One reason for alarm about Farris receiving private information from the White House about the Supreme Court confirmation process is that he and his group have argued before the high court several times before and are very likely to do so again, meaning they will be particularly affected by the nomination decision. ADF says it has played “a role in 54 victories” at the Supreme Court, and it won both cases that it argued there in the most recent session. In one case, Farris argued on behalf of ADF’s client in National Institute of Family and Life Advocates v. Becerra. The Supreme Court ruled in favor of ADF’s client, NIFLA, a network of fake health clinics. The court also ruled in favor of another ADF client during the past session in the Masterpiece Cakeshop v. Colorado Civil Rights Commission case, determining that the commission had shown “hostility” to a Christian baker who refused to bake a wedding cake for a gay couple. The ruling was considered narrow and did not indicate how the court should rule on other cases regarding religious discrimination. The Department of Justice issued an unusual brief in favor of ADF’s client.
ADF will likely be before the Supreme Court again, potentially even this year. It is spearheading at least a half-dozen other cases regarding religious exemptions through the courts, and the group -- along with attorneys general from 16 states -- have asked the Supreme Court to take up its R.G. & G.R. Harris Funeral Homes v. Equal Employment Opportunity Commission case. The case involves a transgender woman, Aimee Stephens, who was fired after she came out as trans to her employer, a funeral home. According to CNN.com, “If the court takes up the case, it could have broader implications for the definition of sex-based discrimination” and “could impact case law that precludes firing anyone -- gay, straight or cisgender -- for not adhering to sex-based stereotypes.” With ADF’s record, it is extremely likely that Harris or one of its dozens of other cases will eventually be decided by the Supreme Court.
The Trump White House has long been cozy with ADF and other extreme anti-LGBTQ groups, and ADF has directly impacted anti-LGBTQ administration policies, actions, and guidelines including at the Department of Justice, the Department of Health and Human Services, the Department of Education, and the Bureau of Prisons. Trump has also nominated several attorneys with ties to ADF for federal judgeships.
ADF has not publicly endorsed Kavanaugh and claims publicly that it does not “take a position on the merits of supreme court nominees,” but several anti-LGBTQ groups that it works closely with have vehemently advocated for him to be confirmed. These groups have claimed he “will be strong on [their] issues” and that he is “the right kind of judge.” They have even launched attacks on Ford and her story to defend their man. Other extreme anti-LGBTQ groups, including Liberty Counsel, are trying to push discriminatory policies through the courts, such as cases attempting to overturn protections for LGBTQ youth from conversion therapy. They have been encouraged by the court’s decisions in NIFLA and Masterpiece Cakeshop and by the potential of a Justice Kavanaugh.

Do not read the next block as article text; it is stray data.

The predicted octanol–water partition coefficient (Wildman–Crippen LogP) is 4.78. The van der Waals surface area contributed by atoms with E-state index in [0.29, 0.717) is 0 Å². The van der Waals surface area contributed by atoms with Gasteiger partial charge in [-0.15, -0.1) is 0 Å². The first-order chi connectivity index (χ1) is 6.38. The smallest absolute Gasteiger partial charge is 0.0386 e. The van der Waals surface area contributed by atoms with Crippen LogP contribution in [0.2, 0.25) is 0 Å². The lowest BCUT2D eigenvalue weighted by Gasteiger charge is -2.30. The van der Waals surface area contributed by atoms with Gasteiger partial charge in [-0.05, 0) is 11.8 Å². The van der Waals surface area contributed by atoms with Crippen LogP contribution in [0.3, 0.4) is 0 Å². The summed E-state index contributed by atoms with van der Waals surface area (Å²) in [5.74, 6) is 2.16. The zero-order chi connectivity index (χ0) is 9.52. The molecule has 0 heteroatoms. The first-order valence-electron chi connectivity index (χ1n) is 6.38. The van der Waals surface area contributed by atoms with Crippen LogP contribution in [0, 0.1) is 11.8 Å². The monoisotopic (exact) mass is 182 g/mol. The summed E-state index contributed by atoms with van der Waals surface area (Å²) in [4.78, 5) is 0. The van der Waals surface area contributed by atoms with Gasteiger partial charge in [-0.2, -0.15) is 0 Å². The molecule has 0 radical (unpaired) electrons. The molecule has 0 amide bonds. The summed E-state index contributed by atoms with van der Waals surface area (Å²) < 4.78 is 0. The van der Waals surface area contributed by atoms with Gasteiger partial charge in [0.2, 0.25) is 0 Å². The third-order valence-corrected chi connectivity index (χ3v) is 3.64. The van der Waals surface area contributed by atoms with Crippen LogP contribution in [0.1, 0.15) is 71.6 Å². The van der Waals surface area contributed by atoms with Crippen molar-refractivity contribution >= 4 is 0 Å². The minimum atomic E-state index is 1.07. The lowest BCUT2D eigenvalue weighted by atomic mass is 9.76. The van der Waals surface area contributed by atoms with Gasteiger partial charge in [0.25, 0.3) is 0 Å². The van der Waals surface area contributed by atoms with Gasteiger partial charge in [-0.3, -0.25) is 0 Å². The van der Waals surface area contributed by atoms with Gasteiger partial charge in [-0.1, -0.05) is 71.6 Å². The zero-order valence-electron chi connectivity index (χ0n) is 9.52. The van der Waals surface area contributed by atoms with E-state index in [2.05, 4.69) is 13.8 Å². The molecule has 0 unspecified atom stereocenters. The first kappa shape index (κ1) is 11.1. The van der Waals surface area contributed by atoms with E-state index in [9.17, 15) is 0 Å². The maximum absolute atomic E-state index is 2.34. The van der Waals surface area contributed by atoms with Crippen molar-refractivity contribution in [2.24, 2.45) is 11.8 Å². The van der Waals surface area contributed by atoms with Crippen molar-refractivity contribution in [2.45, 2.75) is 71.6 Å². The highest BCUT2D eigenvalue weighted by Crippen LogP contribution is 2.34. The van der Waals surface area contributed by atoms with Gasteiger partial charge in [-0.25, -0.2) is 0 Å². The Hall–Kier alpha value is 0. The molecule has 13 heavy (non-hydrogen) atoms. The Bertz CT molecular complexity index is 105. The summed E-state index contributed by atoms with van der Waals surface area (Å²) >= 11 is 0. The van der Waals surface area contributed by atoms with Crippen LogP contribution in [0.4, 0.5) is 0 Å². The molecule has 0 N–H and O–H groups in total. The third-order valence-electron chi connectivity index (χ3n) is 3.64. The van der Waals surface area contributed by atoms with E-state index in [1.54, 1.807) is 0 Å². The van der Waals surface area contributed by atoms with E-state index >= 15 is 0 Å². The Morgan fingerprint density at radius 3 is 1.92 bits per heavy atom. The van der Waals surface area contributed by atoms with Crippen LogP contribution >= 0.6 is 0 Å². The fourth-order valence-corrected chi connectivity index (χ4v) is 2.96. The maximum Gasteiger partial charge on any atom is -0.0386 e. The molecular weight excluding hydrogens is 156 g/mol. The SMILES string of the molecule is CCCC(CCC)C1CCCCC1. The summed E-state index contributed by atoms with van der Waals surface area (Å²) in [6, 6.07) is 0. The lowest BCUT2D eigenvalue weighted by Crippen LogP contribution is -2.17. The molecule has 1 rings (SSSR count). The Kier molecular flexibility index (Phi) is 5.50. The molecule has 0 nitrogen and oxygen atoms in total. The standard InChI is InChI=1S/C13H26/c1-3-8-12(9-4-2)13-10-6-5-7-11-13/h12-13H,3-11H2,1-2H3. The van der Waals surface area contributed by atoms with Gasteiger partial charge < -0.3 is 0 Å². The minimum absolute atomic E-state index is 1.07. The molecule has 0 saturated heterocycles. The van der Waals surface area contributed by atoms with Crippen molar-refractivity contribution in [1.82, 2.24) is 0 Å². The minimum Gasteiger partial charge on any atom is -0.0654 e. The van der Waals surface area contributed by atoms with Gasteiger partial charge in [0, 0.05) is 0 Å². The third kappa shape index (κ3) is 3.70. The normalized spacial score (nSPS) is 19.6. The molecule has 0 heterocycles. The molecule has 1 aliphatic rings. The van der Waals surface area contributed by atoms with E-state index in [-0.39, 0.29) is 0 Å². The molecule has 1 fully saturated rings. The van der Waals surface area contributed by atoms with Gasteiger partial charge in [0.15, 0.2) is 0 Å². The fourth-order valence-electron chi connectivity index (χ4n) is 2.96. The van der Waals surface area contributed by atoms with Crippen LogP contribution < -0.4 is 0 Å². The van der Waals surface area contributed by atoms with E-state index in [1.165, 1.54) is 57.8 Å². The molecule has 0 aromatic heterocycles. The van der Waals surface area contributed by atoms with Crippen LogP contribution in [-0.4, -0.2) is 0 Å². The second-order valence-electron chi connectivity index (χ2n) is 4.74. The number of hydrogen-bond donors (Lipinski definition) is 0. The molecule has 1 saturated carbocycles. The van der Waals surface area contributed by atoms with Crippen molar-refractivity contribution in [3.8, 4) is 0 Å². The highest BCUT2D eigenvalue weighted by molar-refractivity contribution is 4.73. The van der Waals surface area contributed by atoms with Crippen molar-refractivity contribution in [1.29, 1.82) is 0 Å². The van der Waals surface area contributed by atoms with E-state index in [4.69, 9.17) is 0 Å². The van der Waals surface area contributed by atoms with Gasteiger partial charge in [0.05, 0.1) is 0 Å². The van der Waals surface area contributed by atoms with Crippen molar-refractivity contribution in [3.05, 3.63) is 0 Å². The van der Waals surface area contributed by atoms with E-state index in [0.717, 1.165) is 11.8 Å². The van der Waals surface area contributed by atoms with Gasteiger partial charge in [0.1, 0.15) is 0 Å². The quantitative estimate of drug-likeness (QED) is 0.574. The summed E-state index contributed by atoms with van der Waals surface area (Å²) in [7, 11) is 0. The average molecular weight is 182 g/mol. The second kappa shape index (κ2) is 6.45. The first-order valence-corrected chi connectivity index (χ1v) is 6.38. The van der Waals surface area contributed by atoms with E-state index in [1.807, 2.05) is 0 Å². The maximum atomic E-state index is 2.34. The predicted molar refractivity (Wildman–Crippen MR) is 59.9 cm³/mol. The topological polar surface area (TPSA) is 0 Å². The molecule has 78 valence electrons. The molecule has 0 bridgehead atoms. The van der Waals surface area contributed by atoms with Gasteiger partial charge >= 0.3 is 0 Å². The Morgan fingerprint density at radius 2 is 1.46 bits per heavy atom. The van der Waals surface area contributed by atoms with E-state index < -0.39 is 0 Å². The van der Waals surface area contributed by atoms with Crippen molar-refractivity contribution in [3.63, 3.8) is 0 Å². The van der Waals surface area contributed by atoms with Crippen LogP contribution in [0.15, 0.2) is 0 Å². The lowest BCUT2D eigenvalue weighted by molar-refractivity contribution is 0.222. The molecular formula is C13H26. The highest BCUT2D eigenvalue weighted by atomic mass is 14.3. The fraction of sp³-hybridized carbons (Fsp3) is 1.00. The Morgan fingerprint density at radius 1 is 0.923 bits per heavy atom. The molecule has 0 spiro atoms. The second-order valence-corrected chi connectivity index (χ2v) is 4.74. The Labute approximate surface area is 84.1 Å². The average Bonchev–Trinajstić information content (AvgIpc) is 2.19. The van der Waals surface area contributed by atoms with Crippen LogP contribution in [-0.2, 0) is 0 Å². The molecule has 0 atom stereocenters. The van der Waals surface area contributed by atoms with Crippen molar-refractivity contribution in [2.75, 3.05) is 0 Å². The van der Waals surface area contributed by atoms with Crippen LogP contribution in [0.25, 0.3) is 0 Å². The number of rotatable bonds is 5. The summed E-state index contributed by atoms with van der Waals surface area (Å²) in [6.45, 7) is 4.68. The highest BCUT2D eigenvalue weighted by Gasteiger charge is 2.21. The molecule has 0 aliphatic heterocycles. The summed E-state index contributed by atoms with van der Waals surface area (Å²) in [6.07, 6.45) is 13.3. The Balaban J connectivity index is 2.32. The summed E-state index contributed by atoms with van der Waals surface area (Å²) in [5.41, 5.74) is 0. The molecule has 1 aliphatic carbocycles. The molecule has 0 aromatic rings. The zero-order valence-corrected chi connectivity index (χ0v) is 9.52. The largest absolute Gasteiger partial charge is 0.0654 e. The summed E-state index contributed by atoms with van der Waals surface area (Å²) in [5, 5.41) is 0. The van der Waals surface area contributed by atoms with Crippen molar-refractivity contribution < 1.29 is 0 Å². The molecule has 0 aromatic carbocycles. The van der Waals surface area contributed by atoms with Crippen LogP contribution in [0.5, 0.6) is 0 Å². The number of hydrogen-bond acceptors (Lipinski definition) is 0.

While it is not surprising that Farris and ADF are in contact with the White House about sensitive matters, it raises ethical questions for the White House to contact them with private information that will directly affect ADF’s work as the group continues to push for discriminatory policies through the courts. Farris’ deletion of the post only adds to those questions.
Research support provided by Carrie Resnick, part of the NARAL research team.
To learn more about the anti-LGBTQ positions of ADF, check out Media Matters’ interactive research book, “The extremism of anti-LGBTQ powerhouse Alliance Defending Freedom.”
National Organization for Marriage president Brian Brown is exporting his bigoted agenda abroad with help from pro-Russian leaders
The 2018 anti-LGBTQ World Congress of Families (WCF) began today in Moldova, led by former National Organization for Marriage (NOM) president Brian Brown and attended by several pro-Russian leaders, including Moldovan President Igor Dodon. Although Brown has lost much of his influence domestically in the time since the U.S. Supreme Court overturned his anti-marriage equality effort in California, he has cozied up with pro-Russian foreign leaders and worked to export his anti-LGBTQ agenda abroad.
Brown serves as president of both WCF and NOM, which he also co-founded and which was instrumental in banning marriage equality in California in 2008 through the Proposition 8 ballot initiative. Proposition 8 defined marriage as between a man and a woman in the state’s constitution, but same-sex marriage was reinstated in California in 2013 after a lawsuit over the proposition made it to the Supreme Court. In the years since, NOM has lost much of its domestic influence and funding (though it still works with prominent anti-LGBTQ groups such as Alliance Defending Freedom), but Brown has focused his efforts abroad and particularly worked to increase his profile in Eastern Europe.